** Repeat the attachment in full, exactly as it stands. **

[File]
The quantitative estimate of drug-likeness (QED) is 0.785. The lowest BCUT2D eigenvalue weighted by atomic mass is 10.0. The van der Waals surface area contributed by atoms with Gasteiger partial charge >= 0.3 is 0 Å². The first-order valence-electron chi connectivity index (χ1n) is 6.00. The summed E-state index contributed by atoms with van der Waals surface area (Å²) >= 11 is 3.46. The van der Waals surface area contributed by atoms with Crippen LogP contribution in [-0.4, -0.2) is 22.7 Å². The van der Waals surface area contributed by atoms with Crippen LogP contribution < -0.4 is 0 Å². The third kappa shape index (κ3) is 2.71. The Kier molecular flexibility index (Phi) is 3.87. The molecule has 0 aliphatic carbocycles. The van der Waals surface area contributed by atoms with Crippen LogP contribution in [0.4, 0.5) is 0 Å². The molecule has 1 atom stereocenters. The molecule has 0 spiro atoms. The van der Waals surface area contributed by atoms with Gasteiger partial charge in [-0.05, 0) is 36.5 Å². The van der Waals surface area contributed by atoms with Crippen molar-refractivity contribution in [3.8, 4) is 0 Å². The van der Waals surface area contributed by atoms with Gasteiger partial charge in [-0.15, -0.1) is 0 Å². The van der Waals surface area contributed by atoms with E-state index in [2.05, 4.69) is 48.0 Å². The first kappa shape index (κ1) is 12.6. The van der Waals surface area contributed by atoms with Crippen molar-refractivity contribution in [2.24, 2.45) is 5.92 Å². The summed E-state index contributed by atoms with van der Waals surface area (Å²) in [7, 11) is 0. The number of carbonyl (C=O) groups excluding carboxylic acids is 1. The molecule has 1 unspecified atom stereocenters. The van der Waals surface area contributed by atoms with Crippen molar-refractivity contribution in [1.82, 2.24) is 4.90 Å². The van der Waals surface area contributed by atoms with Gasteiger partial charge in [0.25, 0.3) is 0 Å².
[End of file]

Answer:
The quantitative estimate of drug-likeness (QED) is 0.785. The lowest BCUT2D eigenvalue weighted by atomic mass is 10.0. The van der Waals surface area contributed by atoms with Gasteiger partial charge >= 0.3 is 0 Å². The first-order valence-electron chi connectivity index (χ1n) is 6.00. The summed E-state index contributed by atoms with van der Waals surface area (Å²) >= 11 is 3.46. The van der Waals surface area contributed by atoms with Crippen LogP contribution in [-0.4, -0.2) is 22.7 Å². The van der Waals surface area contributed by atoms with Crippen LogP contribution < -0.4 is 0 Å². The third kappa shape index (κ3) is 2.71. The Kier molecular flexibility index (Phi) is 3.87. The molecule has 0 aliphatic carbocycles. The van der Waals surface area contributed by atoms with Crippen LogP contribution in [0.4, 0.5) is 0 Å². The molecule has 1 atom stereocenters. The molecule has 0 spiro atoms. The van der Waals surface area contributed by atoms with Gasteiger partial charge in [-0.05, 0) is 36.5 Å². The van der Waals surface area contributed by atoms with Crippen molar-refractivity contribution in [3.8, 4) is 0 Å². The van der Waals surface area contributed by atoms with Gasteiger partial charge in [-0.15, -0.1) is 0 Å². The van der Waals surface area contributed by atoms with E-state index in [2.05, 4.69) is 48.0 Å². The first kappa shape index (κ1) is 12.6. The van der Waals surface area contributed by atoms with Crippen molar-refractivity contribution in [2.24, 2.45) is 5.92 Å². The summed E-state index contributed by atoms with van der Waals surface area (Å²) in [7, 11) is 0. The number of carbonyl (C=O) groups excluding carboxylic acids is 1. The molecule has 1 unspecified atom stereocenters. The van der Waals surface area contributed by atoms with Crippen molar-refractivity contribution in [1.82, 2.24) is 4.90 Å². The van der Waals surface area contributed by atoms with Gasteiger partial charge in [0.25, 0.3) is 0 Å².